When tobacco manufacturers run national press ads telling the
Government that its efforts to reduce smoking are muddle-headed, it’s
like turkeys promoting innovative ways of cooking the Christmas
It’s doubtful that an advertiser has ever before gone public on how
consumption of its product can be reduced. But cigarettes are not like
other products and the unique position of the Tobacco Manufacturers
Association makes it unlike any other advertiser.
Cast as the mouthpiece of the merchants of death, the TMA must overcome
a mountain of emotion and prejudice that makes it almost impossible for
the trade body to get a fair hearing.
Indeed, there will even be people in advertising and marketing who view
the TMA’s campaign, which urges the Government to cut tobacco tax to
deter more young people from smoking, as self-serving hypocrisy.
Actually, the TMA has a good case - but it will have to shout loudly to
have it heard above the hostile noise.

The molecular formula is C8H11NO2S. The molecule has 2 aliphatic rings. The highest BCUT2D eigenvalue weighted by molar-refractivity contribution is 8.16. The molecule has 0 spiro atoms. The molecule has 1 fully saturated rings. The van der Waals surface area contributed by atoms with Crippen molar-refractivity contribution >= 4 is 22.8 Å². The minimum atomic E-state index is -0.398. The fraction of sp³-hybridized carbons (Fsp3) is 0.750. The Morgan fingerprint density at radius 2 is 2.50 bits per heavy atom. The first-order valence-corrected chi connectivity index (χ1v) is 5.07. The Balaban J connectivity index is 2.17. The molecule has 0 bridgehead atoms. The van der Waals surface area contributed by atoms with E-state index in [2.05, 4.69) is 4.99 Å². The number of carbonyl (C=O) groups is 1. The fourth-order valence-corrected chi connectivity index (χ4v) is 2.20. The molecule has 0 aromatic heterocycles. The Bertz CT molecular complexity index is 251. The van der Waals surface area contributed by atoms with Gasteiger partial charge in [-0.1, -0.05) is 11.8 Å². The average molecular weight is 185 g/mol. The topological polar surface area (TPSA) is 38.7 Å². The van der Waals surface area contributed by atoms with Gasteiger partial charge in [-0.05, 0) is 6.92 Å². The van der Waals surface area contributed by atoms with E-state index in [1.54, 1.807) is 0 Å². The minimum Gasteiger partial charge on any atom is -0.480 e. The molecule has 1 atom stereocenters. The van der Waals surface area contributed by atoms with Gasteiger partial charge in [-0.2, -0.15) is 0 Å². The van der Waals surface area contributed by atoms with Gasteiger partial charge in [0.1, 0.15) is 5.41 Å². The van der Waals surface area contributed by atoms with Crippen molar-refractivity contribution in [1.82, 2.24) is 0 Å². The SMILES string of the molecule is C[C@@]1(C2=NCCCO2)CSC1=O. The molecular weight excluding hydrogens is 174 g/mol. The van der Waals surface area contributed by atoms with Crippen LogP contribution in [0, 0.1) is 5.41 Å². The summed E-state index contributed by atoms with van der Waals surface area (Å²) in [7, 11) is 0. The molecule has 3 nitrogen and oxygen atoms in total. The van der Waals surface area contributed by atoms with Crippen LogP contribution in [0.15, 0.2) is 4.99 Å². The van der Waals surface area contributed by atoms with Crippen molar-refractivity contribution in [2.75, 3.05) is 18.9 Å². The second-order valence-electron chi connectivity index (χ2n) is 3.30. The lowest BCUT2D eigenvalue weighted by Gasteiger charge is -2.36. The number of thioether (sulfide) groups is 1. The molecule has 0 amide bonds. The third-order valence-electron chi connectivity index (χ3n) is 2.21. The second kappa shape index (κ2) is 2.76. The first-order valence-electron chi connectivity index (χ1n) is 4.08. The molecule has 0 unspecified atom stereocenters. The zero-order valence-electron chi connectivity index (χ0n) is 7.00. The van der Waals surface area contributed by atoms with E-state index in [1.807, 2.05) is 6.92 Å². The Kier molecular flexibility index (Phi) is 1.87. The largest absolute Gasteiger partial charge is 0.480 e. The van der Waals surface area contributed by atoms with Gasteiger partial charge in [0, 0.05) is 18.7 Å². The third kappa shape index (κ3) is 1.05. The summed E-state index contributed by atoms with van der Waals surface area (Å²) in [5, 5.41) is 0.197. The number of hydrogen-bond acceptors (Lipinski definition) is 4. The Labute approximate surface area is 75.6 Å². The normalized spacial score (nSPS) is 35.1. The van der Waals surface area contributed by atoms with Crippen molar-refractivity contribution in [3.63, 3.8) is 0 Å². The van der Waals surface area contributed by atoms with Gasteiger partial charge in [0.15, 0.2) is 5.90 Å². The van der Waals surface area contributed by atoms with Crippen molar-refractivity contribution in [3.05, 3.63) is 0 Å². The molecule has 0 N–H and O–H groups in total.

Tobacco smuggling from continental Europe, fuelled by the UK’s high
taxation levels, is making cigarettes affordable for many
The TMA claims that the blunt instrument approach - trying to cut
consumption by raising taxes - used by the Chancellor, Gordon Brown, is
That is debatable. But nobody in the industry should question the TMA’s
right to advertise its views, however repulsive some may find them.
Stop tobacco’s apologists and who will be next for the chop? Alcohol
manufacturers, toymakers and children’s confectionery producers,
If tobacco’s defensive line is breached, it won’t be long before
anti-advertising groups with a multitude of axes to grind start pouring
through the hole.